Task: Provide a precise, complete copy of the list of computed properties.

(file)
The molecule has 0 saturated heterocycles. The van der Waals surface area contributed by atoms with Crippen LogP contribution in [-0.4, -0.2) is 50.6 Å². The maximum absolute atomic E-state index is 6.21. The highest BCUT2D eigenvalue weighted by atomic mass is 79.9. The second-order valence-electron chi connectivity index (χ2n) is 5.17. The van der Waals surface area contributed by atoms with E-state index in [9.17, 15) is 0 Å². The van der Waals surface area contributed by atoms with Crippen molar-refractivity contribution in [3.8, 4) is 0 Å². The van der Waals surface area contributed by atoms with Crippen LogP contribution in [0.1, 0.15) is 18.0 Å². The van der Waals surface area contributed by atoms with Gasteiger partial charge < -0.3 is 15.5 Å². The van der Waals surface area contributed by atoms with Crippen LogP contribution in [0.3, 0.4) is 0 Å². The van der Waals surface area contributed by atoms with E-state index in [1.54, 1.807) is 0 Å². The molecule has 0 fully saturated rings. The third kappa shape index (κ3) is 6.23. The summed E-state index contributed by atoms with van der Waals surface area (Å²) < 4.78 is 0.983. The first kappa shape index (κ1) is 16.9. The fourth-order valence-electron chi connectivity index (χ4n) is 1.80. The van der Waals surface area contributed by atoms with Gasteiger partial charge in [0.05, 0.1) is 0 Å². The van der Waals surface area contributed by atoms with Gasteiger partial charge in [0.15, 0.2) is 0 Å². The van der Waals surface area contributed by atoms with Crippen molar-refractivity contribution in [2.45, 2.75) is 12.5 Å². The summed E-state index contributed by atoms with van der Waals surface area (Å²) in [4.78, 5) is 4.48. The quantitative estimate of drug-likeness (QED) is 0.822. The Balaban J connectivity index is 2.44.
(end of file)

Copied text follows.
The molecule has 0 saturated heterocycles. The van der Waals surface area contributed by atoms with Crippen LogP contribution in [-0.4, -0.2) is 50.6 Å². The maximum absolute atomic E-state index is 6.21. The highest BCUT2D eigenvalue weighted by atomic mass is 79.9. The second-order valence-electron chi connectivity index (χ2n) is 5.17. The van der Waals surface area contributed by atoms with E-state index in [9.17, 15) is 0 Å². The van der Waals surface area contributed by atoms with Crippen molar-refractivity contribution in [3.8, 4) is 0 Å². The van der Waals surface area contributed by atoms with Crippen LogP contribution in [0.1, 0.15) is 18.0 Å². The van der Waals surface area contributed by atoms with Gasteiger partial charge < -0.3 is 15.5 Å². The van der Waals surface area contributed by atoms with Crippen LogP contribution in [0.3, 0.4) is 0 Å². The van der Waals surface area contributed by atoms with E-state index in [1.54, 1.807) is 0 Å². The molecule has 0 fully saturated rings. The third kappa shape index (κ3) is 6.23. The summed E-state index contributed by atoms with van der Waals surface area (Å²) < 4.78 is 0.983. The first kappa shape index (κ1) is 16.9. The fourth-order valence-electron chi connectivity index (χ4n) is 1.80. The van der Waals surface area contributed by atoms with Gasteiger partial charge in [0.05, 0.1) is 0 Å². The van der Waals surface area contributed by atoms with Gasteiger partial charge in [0.15, 0.2) is 0 Å². The van der Waals surface area contributed by atoms with Crippen molar-refractivity contribution in [2.45, 2.75) is 12.5 Å². The summed E-state index contributed by atoms with van der Waals surface area (Å²) in [4.78, 5) is 4.48. The quantitative estimate of drug-likeness (QED) is 0.822. The Balaban J connectivity index is 2.44.